I’ve been collecting examples of art that I think would work well with the dollhouse decor (at least, with the decor as it looks in my mind) for awhile. Not surprisingly, it’s all pretty pink, white and gray. Here are a few of the tiny pieces I’ve created based on my inspiration:

Dollhouse Update and Mirror Mini Tutorial

This week in the dollhouse challenge: some paint and wallpaper decisions, a new mirror and acknowledging my limitations.

I finally committed to a paint color – a mix of brown, gray and white – for the upstairs room, and I added the wallpaper to the living room – as in, it’s glued now and there’s no going back. The polka dot paper is sized and ready for glueing and I think I should do it now before I lose my nerve. I thought decorating a dollhouse would be like designing a website. But making decisions in the real (um, dollhouse) world is much more permanent, and I’m constantly afraid of doing something I’ll regret.

I also made a new mirror for the living room, which has really tall walls and needs some needs something to break up the space. I saw this Jonathan Adler-inspired dollhouse decor and thought the mirror design would work well for my dollhouse. Now I’m wondering if it’s too violent looking for a child’s dollhouse. See there’s that regret  again.

I made the mirror using toothpicks and a small craft mirror:

Here’s the finished product in the living room:

And finally, I’m realizing that making dollhouse furniture is much harder than I thought. I think the living room sofa (and maybe a few other large furniture items) will need to be purchased. I’m going to stick to the small stuff like mirrors, tables, lamps and art.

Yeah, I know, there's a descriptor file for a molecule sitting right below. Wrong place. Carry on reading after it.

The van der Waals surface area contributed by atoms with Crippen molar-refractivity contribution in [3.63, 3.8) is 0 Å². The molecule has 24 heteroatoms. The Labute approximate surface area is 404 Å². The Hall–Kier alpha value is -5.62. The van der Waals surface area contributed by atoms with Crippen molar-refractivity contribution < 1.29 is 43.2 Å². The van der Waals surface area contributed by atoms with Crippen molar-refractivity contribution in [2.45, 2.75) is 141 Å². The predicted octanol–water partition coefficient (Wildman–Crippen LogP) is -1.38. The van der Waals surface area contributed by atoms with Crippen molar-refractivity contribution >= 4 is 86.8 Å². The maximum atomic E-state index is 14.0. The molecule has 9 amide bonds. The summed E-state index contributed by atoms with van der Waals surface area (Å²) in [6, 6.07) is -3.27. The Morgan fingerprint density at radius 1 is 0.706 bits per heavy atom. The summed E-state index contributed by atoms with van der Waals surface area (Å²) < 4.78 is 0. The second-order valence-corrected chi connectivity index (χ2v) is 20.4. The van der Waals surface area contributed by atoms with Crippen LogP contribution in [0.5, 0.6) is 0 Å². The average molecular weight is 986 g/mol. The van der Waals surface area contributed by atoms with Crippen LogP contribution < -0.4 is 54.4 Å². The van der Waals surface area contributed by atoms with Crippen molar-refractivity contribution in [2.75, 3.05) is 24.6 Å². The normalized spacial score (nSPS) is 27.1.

‘I’m a Giant’ Dollhouse Challenge … Update

So … not a lot of work has been done on the dollhouse in the past couple of weeks, and I’m starting to wonder if I’ll meet my Christmas deadline. Instead of being inspired by the awesomeness of the other challenge participants, I think I’ve been awed into a state of inertia. Going out of town and getting the flu didn’t help matters. But, this week, I made a wee bit of progress:

I started working on a scalloped roof using dove gray paper with a subtle floral texture. It looks silver in the photos, but it’s a really a brownish-gray.

And, more importantly, I *may* have made a decision on the first residents of Jenna’s ‘House of Pink’ (which is, admittedly, looking more like a house of gray). Meet Megan/Eva/Bella or, as Jenna will likely name her, Baby.

After looking at all of the dollhouse family sets out there, I just couldn’t decide. No one looked like our family, and, worse, no one looked like they would live in a House of Pink. Instead, I think I’ve decided that the first residents will be two Blythe dolls from Hasbro’s Littlest Pet Shop collection.

Dollhouse Table DIY

Last week’s dollhouse diy was a teeny lamp. This week, I made a coffee table for the living room … and it’s sparkly.

Here are the materials you’ll need:

  • Glitter ribbon
  • Mirror circle (3″ diameter)
  • Small wood squares (1″ x 1″)
  • Glue
  • Paint

Step 1: Frame the table

I cut the ribbon to the length of the outer edge of the mirror, applied glue to the top edge of the ribbon, and then attached it to the outer edge of the mirror (keeping the top of the ribbon aligned with the top of the mirror.)

Step 2: Glue the base

I glued the two wood squares together to form a teepee-like shape. I chose small squares and angled them so that the height of the table would be coffee table height. You could use larger squares and/or create a steeper angle if you’re making a kitchen or side table.

Step 3: Paint the base

Once the glue was dry, I painted it a dark espresso color.